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Animal Algorithms

Evolution and the Mysterious Origin of Ingenious InstinctsEric Cassell

How do some birds, turtles, and insects possess navigational abilities that rival the best manmade navigational technologies? Who or what taught the honey bee its dance, or its hive mates how to read the complex message of the dance? How do blind mound-building termites master passive heating and cooling strategies that dazzle skilled human architects? In The Origin of Species Charles Darwin conceded that such instincts are “so wonderful” that the mystery of their origin would strike many “as a difficulty sufficient to overthrow my whole theory.” In Animal Algorithms, Eric Cassell surveys recent evidence and concludes that the difficulty remains, and indeed, is a far more potent challenge to evolutionary theory than Darwin imagined.


This new book fills an important gap in the literature about problems for neo-Darwinism and empirical evidence for intelligent design theory. While there are many works on highly complex systems in genetics, molecular machines, and anatomy, this work focuses on the utterly mysterious origin of complex programmed animal behavior and instincts. From the navigation of migrating birds and butterflies to the dance of honey bees and the miraculous abilities of other insect societies there are abundant phenomena for which Darwinism has failed to provide any plausible and adequate explanation, while the obvious design explanation has been excluded a priori by mainstream academia. This book is another welcome and highly recommended step towards an overdue paradigm change in modern biology.

Günter Bechly, PhD, paleoentomologist, senior fellow with the Center for Science and Culture, former curator in the department of paleontology for the State Museum of Natural History in Stuttgart, Germany

All computer programs are algorithms. Eric Cassell wonderfully describes the clever algorithms in many animals. Where did these embedded computer programs come from? Specified complexity, irreducible complexity and the Cambrian explosion are inexplicable from a Darwinian viewpoint. In this book, Cassell masterfully adds animal algorithms to the list.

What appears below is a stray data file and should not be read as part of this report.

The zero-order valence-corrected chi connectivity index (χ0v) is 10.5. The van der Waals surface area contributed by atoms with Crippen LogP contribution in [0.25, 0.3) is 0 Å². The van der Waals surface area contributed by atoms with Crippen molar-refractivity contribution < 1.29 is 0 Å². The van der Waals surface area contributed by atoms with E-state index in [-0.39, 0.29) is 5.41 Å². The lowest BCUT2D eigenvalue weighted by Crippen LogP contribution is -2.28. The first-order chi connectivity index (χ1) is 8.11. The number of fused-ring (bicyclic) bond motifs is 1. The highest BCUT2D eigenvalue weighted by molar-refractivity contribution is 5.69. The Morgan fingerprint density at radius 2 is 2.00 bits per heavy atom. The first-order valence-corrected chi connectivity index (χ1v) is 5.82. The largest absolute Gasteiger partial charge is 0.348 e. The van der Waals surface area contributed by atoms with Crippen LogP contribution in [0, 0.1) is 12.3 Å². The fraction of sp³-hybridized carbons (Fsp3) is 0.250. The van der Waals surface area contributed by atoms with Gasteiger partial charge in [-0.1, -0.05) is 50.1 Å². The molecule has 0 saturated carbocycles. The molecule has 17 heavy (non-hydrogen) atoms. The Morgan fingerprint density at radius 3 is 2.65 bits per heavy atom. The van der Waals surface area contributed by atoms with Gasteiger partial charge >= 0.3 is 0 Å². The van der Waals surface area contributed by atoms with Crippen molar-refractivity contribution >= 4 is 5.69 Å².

Robert J. Marks II, PhD, distinguished professor of electrical & computer engineering, Baylor University; FIEEE and FOSA; director of the Walter Bradley Center for Natural & Artificial Intelligence; editor-in-chief, BIO-Complexity 

Eric Cassell has given us an extremely well-researched book that is enjoyable to read and addresses what is surely the most fascinating aspect of animals: their behavior. Examples of some intriguingly complex behaviors are clearly explained, along with the ways that the traditional evolutionary paradigm has struggled to explain their origin. Cassell shows that some complex animal behaviors appear to be based on programs. But if so, then who or what programmed them? Animal Algorithms reveals how this is a particularly difficult question for Darwinian evolution to answer. In contrast, intelligent agents are the only sort of cause known to be able to generate computer algorithms. Perhaps, then, intelligent design played a role in the origin of these complex programmed behaviors we find in these animals. Hopefully, this book will awaken more minds among the general public, and the scientific community, to possibilities beyond the rapidly aging creed of Darwinism.